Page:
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One of the most profound thinkers of modern history, Jean-Jacques Rousseau (1712-78) was a central figure of the European Enlightenment. He was also its most formidable critic, condemning the political, economic, theological, and sexual trappings of civilization along lines that would excite the enthusiasm of romantic individualists and radical revolutionaries alike. In this study of Rousseau's life and works, Robert Wolker shows how his philosophy of history, his theories of music and politics, his fiction, educational, and religious writings, and even his botany, were all inspired by revolutionary ideals of mankind's self-realization in a condition of unfettered freedom. He explains how, in regressing to classical republicanism, ancient mythology, direct communication with God, and solitude, Rousseau anticipated some post-modernist rejections of the Enlightenment as well.
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Rousseau: A Very Short Introduction
‘Robert Wokler presents the reader with an impressive overview of
Rousseau and his works, demonstrating his mastery not only of the
major writings, but also of numerous minor ones, which often throw
important light on the author’s thinking.’
Jean Bloch, French Studies
‘One of the best-informed, most balanced, short general introductions
to Rousseau . . . in English. . . . Wokler’s study leaves a vivid impression
of Rousseau’s uniqueness and originality as a thinker.’
Graeme Garrard, History of Political Thought
‘Wokler’s Rousseau provides a succinct yet remarkably comprehensive
and reliable overview of the whole of Rousseau’s œuvre. . . . He guides
the reader briskly, confidently, but never obtrusively.’
Victor Gourevitch, Political Theory

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John Monaghan and Peter Just
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Robert Wokler

A Very Short Introduction



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© Robert Wokler 1995, 2001
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First published 1995 as an Oxford University Press paperback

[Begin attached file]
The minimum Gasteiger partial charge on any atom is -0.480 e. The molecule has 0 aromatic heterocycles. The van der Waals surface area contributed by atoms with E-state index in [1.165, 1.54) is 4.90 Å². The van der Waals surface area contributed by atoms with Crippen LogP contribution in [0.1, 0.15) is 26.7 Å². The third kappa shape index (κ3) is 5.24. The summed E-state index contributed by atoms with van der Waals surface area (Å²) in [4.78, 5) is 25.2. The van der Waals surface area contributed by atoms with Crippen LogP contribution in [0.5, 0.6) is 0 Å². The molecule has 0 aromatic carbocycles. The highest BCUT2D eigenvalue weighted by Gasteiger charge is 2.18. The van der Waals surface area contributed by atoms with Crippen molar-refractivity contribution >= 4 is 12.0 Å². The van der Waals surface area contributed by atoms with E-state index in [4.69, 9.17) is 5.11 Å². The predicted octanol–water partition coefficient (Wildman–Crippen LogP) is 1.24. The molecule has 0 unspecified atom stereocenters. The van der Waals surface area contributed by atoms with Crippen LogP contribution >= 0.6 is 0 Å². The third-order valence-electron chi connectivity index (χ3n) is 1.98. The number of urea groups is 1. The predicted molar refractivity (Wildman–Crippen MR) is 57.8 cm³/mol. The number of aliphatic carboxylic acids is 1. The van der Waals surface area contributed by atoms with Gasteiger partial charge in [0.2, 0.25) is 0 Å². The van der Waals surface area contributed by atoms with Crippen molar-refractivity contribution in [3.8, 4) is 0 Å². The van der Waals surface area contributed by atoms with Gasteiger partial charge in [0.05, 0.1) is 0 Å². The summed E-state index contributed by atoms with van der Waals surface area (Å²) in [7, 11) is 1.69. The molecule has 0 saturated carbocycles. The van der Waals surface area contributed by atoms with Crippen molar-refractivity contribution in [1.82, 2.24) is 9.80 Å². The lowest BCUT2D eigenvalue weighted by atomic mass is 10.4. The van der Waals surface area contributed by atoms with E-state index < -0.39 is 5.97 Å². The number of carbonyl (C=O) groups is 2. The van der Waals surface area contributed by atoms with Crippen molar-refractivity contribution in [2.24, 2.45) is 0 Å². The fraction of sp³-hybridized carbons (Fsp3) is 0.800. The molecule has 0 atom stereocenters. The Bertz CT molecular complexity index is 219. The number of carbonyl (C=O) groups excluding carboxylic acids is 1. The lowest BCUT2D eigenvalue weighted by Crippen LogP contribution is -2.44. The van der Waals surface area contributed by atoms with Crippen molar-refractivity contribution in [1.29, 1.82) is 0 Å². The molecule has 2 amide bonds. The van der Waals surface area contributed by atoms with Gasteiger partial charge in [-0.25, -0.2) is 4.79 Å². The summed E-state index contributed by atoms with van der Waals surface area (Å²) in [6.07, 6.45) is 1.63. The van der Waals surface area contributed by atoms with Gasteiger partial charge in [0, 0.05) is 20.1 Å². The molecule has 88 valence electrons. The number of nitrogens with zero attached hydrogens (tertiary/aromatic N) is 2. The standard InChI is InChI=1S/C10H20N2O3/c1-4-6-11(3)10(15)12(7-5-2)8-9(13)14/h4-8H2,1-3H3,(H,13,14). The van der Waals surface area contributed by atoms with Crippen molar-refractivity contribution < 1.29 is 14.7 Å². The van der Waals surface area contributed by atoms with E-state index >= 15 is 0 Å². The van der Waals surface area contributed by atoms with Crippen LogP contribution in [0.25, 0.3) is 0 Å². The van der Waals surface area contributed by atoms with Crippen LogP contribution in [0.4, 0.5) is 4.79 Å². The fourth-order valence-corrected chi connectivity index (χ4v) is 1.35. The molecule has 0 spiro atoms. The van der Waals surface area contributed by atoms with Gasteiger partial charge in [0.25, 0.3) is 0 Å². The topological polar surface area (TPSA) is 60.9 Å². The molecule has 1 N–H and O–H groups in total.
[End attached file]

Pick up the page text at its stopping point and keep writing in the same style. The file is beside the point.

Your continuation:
Reissued with corrections 1996
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In memory of Isaiah Berlin

This page intentionally left blank


This work required not very much longer to complete than the eight
weeks originally anticipated, but those weeks were assembled over a
period of not much less than eight years. I have adapted a few pages
from earlier publications, as follows: from ‘Rousseau’, in Political
Thought from Plato to Nato (London, 1984), in chapter 1; from ‘The
Discours sur les sciences et les arts and its Offspring’, in Reappraisals of
Rousseau, ed. S. Harvey, M. Hobson, et al. (Manchester, 1980), and
‘Rousseau on Rameau and Revolution’, in Studies in the Eighteenth
Century, vol. iv, ed. R. F. Brissenden and J. C. Eade (Canberra, 1979), in
chapter 2; and from ‘Rousseau’s Two Concepts of Liberty’ in Lives,
Liberties and the Public Good, ed. G. Feaver and F. Rosen (London, 1987),
in chapter 4. Wherever possible, I have tried to incorporate corrections
or improvements kindly drawn to my notice by John Hope Mason and
Quentin Skinner. For his unimaginably patient forbearance in permitting
me to attend to other publishing crises as they arose, and for his
meticulous refinements of my style, I am indebted to Sir Keith Thomas.
For their unstinting encouragement beyond all reasonable call of duty,
my thanks are also due to my editors, Susie Casement and Catherine
Clarke, at the Oxford University Press. For preparing a presentable
typescript in the format required, I am grateful to Marilyn Dunn and
Karen Hall.
November 1993

I have taken the opportunity afforded by the addition of illustrations to
this text to alter a few details, some for the sake of clarity, as well as to
correct two errors drawn to my notice by my Japanese translator, Shuji
Yamamoto. The appearance in recent years of new editions of
Rousseau’s writings in both French and English has encouraged me to
revise or append numerous references. Certain themes, particularly in
chapters 1, 3, and 4, have been enlarged. Chapter 6, as close to
emulating Rousseau’s own style as was in my power, subject also to the
constraints of another language and the requirements of a work of
contextual interpretation, includes fractionally more material on music.
March 2001


List of illustrations xiii



The life and times of a citizen of Geneva 1
Culture, music, and the corruption of morals 23
Human nature and civil society 44
Liberty, virtue, and citizenship


Religion, education, and sexuality
Vagabond reverie


Further reading 151
Index 161


This page intentionally left blank

List of illustrations


A view of Geneva around


1720 by Robert Gardelle